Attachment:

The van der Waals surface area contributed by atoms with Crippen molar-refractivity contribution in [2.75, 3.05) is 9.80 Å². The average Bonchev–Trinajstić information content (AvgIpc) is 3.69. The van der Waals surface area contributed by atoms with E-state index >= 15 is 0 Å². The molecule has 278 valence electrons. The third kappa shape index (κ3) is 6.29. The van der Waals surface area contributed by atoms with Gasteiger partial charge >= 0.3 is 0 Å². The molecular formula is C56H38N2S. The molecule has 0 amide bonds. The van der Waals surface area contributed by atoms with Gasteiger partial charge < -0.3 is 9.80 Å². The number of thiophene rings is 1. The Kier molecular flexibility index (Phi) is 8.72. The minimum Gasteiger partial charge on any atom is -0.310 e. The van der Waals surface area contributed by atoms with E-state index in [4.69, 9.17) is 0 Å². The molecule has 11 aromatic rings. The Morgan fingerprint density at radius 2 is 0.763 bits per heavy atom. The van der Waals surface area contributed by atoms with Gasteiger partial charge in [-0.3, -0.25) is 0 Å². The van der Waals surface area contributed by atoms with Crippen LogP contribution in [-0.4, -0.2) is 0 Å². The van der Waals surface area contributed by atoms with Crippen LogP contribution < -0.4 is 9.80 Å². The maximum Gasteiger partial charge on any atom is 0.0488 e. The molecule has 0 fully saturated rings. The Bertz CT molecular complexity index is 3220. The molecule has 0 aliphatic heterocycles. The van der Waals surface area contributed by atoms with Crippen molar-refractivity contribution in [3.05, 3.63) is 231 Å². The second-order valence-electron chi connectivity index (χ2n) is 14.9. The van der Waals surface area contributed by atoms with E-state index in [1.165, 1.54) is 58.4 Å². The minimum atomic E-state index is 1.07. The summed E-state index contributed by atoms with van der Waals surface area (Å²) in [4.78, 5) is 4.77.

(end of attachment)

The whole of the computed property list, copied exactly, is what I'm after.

The van der Waals surface area contributed by atoms with Crippen molar-refractivity contribution in [2.75, 3.05) is 9.80 Å². The average Bonchev–Trinajstić information content (AvgIpc) is 3.69. The van der Waals surface area contributed by atoms with E-state index >= 15 is 0 Å². The molecule has 278 valence electrons. The third kappa shape index (κ3) is 6.29. The van der Waals surface area contributed by atoms with Gasteiger partial charge >= 0.3 is 0 Å². The molecular formula is C56H38N2S. The molecule has 0 amide bonds. The van der Waals surface area contributed by atoms with Gasteiger partial charge < -0.3 is 9.80 Å². The number of thiophene rings is 1. The Kier molecular flexibility index (Phi) is 8.72. The minimum Gasteiger partial charge on any atom is -0.310 e. The van der Waals surface area contributed by atoms with E-state index in [4.69, 9.17) is 0 Å². The molecule has 11 aromatic rings. The Morgan fingerprint density at radius 2 is 0.763 bits per heavy atom. The van der Waals surface area contributed by atoms with Gasteiger partial charge in [-0.3, -0.25) is 0 Å². The van der Waals surface area contributed by atoms with Crippen LogP contribution in [-0.4, -0.2) is 0 Å². The van der Waals surface area contributed by atoms with Crippen LogP contribution < -0.4 is 9.80 Å². The maximum Gasteiger partial charge on any atom is 0.0488 e. The molecule has 0 fully saturated rings. The Bertz CT molecular complexity index is 3220. The molecule has 0 aliphatic heterocycles. The van der Waals surface area contributed by atoms with Crippen molar-refractivity contribution in [3.05, 3.63) is 231 Å². The second-order valence-electron chi connectivity index (χ2n) is 14.9. The van der Waals surface area contributed by atoms with E-state index in [1.165, 1.54) is 58.4 Å². The minimum atomic E-state index is 1.07. The summed E-state index contributed by atoms with van der Waals surface area (Å²) in [4.78, 5) is 4.77.